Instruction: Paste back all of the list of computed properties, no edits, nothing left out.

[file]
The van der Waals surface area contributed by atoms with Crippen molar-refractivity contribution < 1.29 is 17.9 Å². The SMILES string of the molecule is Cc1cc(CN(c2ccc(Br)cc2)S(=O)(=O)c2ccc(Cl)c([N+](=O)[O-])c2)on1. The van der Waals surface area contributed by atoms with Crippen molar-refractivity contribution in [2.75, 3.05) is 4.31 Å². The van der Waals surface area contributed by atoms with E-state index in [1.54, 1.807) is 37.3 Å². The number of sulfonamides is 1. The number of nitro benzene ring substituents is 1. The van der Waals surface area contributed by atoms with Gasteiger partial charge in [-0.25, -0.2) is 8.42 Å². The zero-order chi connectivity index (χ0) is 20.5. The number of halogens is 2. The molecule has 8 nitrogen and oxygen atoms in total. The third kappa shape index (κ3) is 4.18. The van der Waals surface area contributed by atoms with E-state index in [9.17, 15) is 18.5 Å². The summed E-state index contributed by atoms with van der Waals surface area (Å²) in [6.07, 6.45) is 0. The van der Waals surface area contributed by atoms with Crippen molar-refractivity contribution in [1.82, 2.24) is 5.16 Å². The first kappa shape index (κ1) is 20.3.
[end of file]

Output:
The van der Waals surface area contributed by atoms with Crippen molar-refractivity contribution < 1.29 is 17.9 Å². The SMILES string of the molecule is Cc1cc(CN(c2ccc(Br)cc2)S(=O)(=O)c2ccc(Cl)c([N+](=O)[O-])c2)on1. The van der Waals surface area contributed by atoms with Crippen molar-refractivity contribution in [2.75, 3.05) is 4.31 Å². The van der Waals surface area contributed by atoms with E-state index in [1.54, 1.807) is 37.3 Å². The number of sulfonamides is 1. The number of nitro benzene ring substituents is 1. The van der Waals surface area contributed by atoms with Gasteiger partial charge in [-0.25, -0.2) is 8.42 Å². The zero-order chi connectivity index (χ0) is 20.5. The number of halogens is 2. The molecule has 8 nitrogen and oxygen atoms in total. The third kappa shape index (κ3) is 4.18. The van der Waals surface area contributed by atoms with E-state index in [9.17, 15) is 18.5 Å². The summed E-state index contributed by atoms with van der Waals surface area (Å²) in [6.07, 6.45) is 0. The van der Waals surface area contributed by atoms with Crippen molar-refractivity contribution in [1.82, 2.24) is 5.16 Å². The first kappa shape index (κ1) is 20.3.